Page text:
The COVID-19 pandemic and subsequent increased awareness of systemic racism have left me, a white psychologist, at a loss for words. I wanted to write a post for other anti-racist allies who are also struggling to voice and act in increasingly anti-racist ways both personally and professionally.
Mayte Forte, Alison Chavez, Bryan Balvaneda, Lorraine U. Alire, and Dr. Lizabeth Roemer
Friday, April 3, 2020 - 15:18
As many in the United States (US) stay home and practice social distancing to protect themselves from COVID-19, individuals from lower socioeconomic status (SES) backgrounds face heightened barriers and risks.
Prior to joining the Stress, Trauma and Anxiety Research Clinic (STARC) at Wayne State University (WSU), I did not know much about the refugee community, aside from what was publicized as a political point of contention during the 2016 election. I now see it as the crisis that it truly is.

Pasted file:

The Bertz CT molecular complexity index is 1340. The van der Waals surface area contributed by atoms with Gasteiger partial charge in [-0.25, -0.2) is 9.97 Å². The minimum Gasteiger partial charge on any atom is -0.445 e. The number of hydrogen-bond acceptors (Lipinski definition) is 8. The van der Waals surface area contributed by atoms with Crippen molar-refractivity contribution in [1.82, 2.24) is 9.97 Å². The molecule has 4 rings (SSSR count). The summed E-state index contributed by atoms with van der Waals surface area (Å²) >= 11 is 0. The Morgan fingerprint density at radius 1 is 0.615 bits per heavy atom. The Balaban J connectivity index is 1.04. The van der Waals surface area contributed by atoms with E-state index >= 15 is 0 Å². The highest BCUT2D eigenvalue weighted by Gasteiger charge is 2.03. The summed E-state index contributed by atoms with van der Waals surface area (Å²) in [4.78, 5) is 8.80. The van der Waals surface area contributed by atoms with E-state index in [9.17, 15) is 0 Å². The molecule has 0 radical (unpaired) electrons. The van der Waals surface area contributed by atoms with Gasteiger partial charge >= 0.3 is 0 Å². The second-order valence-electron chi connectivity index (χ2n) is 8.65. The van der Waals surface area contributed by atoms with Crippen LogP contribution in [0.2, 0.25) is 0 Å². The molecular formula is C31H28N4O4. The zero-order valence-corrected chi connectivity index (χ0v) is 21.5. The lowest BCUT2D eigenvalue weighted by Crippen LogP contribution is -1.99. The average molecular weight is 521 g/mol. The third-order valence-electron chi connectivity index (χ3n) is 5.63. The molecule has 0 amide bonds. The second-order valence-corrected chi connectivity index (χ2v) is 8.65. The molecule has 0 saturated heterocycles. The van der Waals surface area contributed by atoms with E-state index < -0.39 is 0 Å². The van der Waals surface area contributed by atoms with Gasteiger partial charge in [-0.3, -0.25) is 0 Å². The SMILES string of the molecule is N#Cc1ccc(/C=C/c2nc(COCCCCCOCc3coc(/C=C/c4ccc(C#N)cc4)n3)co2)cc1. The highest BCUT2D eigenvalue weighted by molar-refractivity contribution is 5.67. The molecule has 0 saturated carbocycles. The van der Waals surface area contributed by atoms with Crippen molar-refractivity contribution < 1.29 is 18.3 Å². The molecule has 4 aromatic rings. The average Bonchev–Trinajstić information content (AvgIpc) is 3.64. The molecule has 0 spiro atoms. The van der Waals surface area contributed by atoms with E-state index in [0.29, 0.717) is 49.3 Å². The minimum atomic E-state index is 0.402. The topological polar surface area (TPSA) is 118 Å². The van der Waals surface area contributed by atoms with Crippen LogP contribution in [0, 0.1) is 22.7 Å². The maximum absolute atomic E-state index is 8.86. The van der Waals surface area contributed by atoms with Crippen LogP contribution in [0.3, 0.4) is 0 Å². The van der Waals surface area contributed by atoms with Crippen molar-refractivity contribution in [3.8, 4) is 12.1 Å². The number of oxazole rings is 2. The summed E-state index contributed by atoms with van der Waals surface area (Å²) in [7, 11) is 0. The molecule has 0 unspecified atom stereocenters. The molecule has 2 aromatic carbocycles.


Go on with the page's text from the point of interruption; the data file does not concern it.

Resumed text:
Anxiety disorders are the most common mental health disorder in the United States. Data show that for Black women, anxiety is more chronic and the symptoms more intense than their White counterparts. This description, however, only tells half the story.
Founded in 1979, ADAA is an international nonprofit organization dedicated to the prevention, treatment, and cure of anxiety, depression, OCD, PTSD, and co-occurring disorders through aligning research, practice and education.